The Death of Blockbuster or the Death of Nostalgia?


News came out today that the UK arm of movie rental firm Blockbuster is going into administration for the second time in a year! In January it became another casualty of the holiday season with more and more people choosing to buy gifts and stream movie content – even rent movies – online rather than physically go into a store to buy or rent a movie.

At the time we discussed whether there was still a strong enough demand for physical discs to support a company the size of Blockbuster or HMV and there was a quite varied opinion on the subject. With Blockbuster entering administration for the second time this year though and this time before the holiday season has even begun we’re left asking the question once again, can a business like blockbuster survive in our online world? If it can, has it already missed the boat by being a market follower rather than a market leader? Well as we discussed this not too long ago I thought this was a good opportunity to instead talk about something that has been on my mind for a while now.

The Death of Nostalgia?

Maybe I’m just being short sighted because I’m still relatively young but I can’t help but feel that in our modern world where trends and fashions change from week to week, maybe nostalgia as a whole has just had its day. After all, how can you become nostalgic about a certain film, movie or style if it’s just here one day and gone the next. Modern entertainment companies churn out film after film, hit after hit and they all pretty much sound or seem the same and before we’ve even had a chance to build mental or emotional feelings towards them another film is out. A cracking example of this can be found with films such as ‘Olympus has Fallen’. Cheesy as it may have been I actually quite liked the film as it seemed quite original when you think of how the world has changed over the past decade. Within a few months of its release however we have an almost Identical Blockbuster being released called ‘White House Down’, I haven’t seen White House Down yet but friends have told me that it’s pretty much exactly the same as Olympus has Fallen.

Now I know films like Olympus has Fallen in no way compare to nostalgic classics like Breakfast at Tiffany’s but you can see what I’m getting at. When I think back on films like Independence Day, Men in Black, Saving Private Ryan, The Fugitive – These films are all coming to me off the top of my head – all of these films stick in our mind because they were the must see film of the month, perhaps even the year. These days we’re lucky if a film is the must see film of the week. How can you become nostalgic about a film that has only been the focus of your attention for a week at best?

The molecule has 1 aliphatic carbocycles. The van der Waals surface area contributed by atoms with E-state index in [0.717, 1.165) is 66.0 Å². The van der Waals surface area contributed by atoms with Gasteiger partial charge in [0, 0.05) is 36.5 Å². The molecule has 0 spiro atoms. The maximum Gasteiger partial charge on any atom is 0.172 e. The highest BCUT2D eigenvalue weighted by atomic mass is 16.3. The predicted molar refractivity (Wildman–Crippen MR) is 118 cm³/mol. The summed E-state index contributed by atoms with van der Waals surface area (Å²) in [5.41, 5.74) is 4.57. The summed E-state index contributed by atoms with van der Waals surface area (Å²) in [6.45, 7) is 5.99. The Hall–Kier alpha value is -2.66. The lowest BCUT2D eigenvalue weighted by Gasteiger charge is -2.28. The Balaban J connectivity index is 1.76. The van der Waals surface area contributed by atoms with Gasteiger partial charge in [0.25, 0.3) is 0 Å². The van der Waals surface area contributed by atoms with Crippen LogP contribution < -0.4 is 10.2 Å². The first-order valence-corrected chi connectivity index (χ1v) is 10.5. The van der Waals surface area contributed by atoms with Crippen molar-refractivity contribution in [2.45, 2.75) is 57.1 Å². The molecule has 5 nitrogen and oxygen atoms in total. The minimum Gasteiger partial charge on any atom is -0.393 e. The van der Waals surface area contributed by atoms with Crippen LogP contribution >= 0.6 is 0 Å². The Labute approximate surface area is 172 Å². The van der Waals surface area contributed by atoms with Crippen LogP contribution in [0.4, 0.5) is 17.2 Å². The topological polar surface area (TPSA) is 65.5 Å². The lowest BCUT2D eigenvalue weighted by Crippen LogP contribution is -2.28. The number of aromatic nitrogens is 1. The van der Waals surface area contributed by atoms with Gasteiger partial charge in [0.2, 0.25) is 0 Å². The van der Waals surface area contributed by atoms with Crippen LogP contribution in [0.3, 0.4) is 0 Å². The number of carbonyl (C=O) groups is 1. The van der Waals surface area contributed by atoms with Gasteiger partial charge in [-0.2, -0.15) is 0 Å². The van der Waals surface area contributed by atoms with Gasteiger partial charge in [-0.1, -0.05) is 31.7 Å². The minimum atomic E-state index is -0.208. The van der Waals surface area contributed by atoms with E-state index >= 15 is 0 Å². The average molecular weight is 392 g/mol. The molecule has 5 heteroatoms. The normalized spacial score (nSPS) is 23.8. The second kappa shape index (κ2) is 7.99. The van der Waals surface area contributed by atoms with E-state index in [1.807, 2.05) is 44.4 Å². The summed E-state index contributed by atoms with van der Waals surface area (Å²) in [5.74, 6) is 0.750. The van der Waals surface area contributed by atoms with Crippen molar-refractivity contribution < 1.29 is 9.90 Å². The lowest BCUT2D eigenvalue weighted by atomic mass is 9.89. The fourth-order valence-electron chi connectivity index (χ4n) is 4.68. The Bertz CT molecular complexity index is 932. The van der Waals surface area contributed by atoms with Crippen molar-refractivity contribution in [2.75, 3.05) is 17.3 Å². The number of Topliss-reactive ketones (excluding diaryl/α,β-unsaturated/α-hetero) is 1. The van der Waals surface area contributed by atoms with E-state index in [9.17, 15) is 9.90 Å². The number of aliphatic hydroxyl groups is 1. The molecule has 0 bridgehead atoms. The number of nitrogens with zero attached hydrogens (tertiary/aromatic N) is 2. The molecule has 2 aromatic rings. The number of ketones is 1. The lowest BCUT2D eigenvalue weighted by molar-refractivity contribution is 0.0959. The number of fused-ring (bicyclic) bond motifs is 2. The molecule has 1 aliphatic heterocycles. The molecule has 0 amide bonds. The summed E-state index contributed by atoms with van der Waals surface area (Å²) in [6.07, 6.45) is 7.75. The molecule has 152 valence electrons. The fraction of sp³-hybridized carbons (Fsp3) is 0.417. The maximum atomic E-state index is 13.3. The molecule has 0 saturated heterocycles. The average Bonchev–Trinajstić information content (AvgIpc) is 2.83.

I just find it an interesting question. In 10 years time will we look back on today’s movies or songs with any feeling of nostalgia like we have towards films like Big, Home Alone, Grease, Splash, ET? Or does today’s here one minute gone the next marketing machine leave us with too little time to develop emotional attachments to films or songs in the way we used to? Or am I just getting older, becoming incapable of developing these strong nostalgic emotional attachments to films because I have way too many other things on my mind. I guess you can probably tell that this is a late night post for me but it is something that has been on my mind for a while.

Is nostalgia a thing of the past or will we look back in 10 years time and feel that the films and music of today mean more to us than we think they currently do? What do you think?

2 Responses to The Death of Blockbuster or the Death of Nostalgia?

  1. FI Pilgrim says:

    I have this conversation with my wife sometimes, mostly about music. I think there’s a period of time in everyone’s life where the music/movies of the day are more impactful than at any other time in life. All of us think that the media that was released when we were in our teens and twenties was “the best”. While I agree with what you’re saying (Forrest Gump is my all time favorite movie) I think that every generation is more attached to their own era than others. Great post, very thought provoking!

    • Adam Buller says:

      Thanks and I do agree with you. I think there’s something about our teens and twenties that makes music and movies so much more memorable, maybe it’s the excitement of mapping out your way in life? It’s funny you should mention those years because I’m hitting 30 soon and I can feel my mindset changing on a lot of things. I do think we had the best era though 😉

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